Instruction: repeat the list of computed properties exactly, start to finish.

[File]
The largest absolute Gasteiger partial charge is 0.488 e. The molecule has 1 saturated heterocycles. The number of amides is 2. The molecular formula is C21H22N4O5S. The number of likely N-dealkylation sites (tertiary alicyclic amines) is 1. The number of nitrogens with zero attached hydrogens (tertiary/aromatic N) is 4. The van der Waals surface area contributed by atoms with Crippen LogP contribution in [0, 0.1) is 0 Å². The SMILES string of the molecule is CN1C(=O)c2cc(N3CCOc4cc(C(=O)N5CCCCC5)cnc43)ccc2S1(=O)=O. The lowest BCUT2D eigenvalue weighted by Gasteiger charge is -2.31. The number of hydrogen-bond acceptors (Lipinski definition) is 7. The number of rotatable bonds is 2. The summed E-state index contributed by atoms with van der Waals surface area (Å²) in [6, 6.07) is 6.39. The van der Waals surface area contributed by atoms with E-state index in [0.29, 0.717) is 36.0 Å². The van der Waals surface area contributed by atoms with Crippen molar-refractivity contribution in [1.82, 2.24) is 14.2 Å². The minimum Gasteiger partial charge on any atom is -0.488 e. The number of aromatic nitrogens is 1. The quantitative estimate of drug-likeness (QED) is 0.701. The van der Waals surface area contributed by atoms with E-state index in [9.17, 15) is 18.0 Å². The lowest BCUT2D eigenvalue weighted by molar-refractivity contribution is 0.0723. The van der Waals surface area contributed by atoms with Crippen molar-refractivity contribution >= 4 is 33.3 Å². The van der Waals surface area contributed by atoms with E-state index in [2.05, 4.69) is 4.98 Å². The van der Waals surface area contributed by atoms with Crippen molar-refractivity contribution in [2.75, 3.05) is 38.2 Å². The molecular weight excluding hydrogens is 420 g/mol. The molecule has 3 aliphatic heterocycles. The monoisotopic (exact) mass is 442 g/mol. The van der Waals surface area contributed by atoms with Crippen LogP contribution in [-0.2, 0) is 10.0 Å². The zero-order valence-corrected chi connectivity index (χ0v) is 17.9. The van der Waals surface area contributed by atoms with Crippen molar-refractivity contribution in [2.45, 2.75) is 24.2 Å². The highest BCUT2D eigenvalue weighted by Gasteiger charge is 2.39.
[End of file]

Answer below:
The largest absolute Gasteiger partial charge is 0.488 e. The molecule has 1 saturated heterocycles. The number of amides is 2. The molecular formula is C21H22N4O5S. The number of likely N-dealkylation sites (tertiary alicyclic amines) is 1. The number of nitrogens with zero attached hydrogens (tertiary/aromatic N) is 4. The van der Waals surface area contributed by atoms with Crippen LogP contribution in [0, 0.1) is 0 Å². The SMILES string of the molecule is CN1C(=O)c2cc(N3CCOc4cc(C(=O)N5CCCCC5)cnc43)ccc2S1(=O)=O. The lowest BCUT2D eigenvalue weighted by Gasteiger charge is -2.31. The number of hydrogen-bond acceptors (Lipinski definition) is 7. The number of rotatable bonds is 2. The summed E-state index contributed by atoms with van der Waals surface area (Å²) in [6, 6.07) is 6.39. The van der Waals surface area contributed by atoms with E-state index in [0.29, 0.717) is 36.0 Å². The van der Waals surface area contributed by atoms with Crippen molar-refractivity contribution in [1.82, 2.24) is 14.2 Å². The minimum Gasteiger partial charge on any atom is -0.488 e. The number of aromatic nitrogens is 1. The quantitative estimate of drug-likeness (QED) is 0.701. The van der Waals surface area contributed by atoms with E-state index in [9.17, 15) is 18.0 Å². The lowest BCUT2D eigenvalue weighted by molar-refractivity contribution is 0.0723. The van der Waals surface area contributed by atoms with Crippen molar-refractivity contribution >= 4 is 33.3 Å². The van der Waals surface area contributed by atoms with E-state index in [2.05, 4.69) is 4.98 Å². The van der Waals surface area contributed by atoms with Crippen molar-refractivity contribution in [2.75, 3.05) is 38.2 Å². The molecular weight excluding hydrogens is 420 g/mol. The molecule has 3 aliphatic heterocycles. The monoisotopic (exact) mass is 442 g/mol. The van der Waals surface area contributed by atoms with Crippen LogP contribution in [-0.2, 0) is 10.0 Å². The zero-order valence-corrected chi connectivity index (χ0v) is 17.9. The van der Waals surface area contributed by atoms with Crippen molar-refractivity contribution in [2.45, 2.75) is 24.2 Å². The highest BCUT2D eigenvalue weighted by Gasteiger charge is 2.39.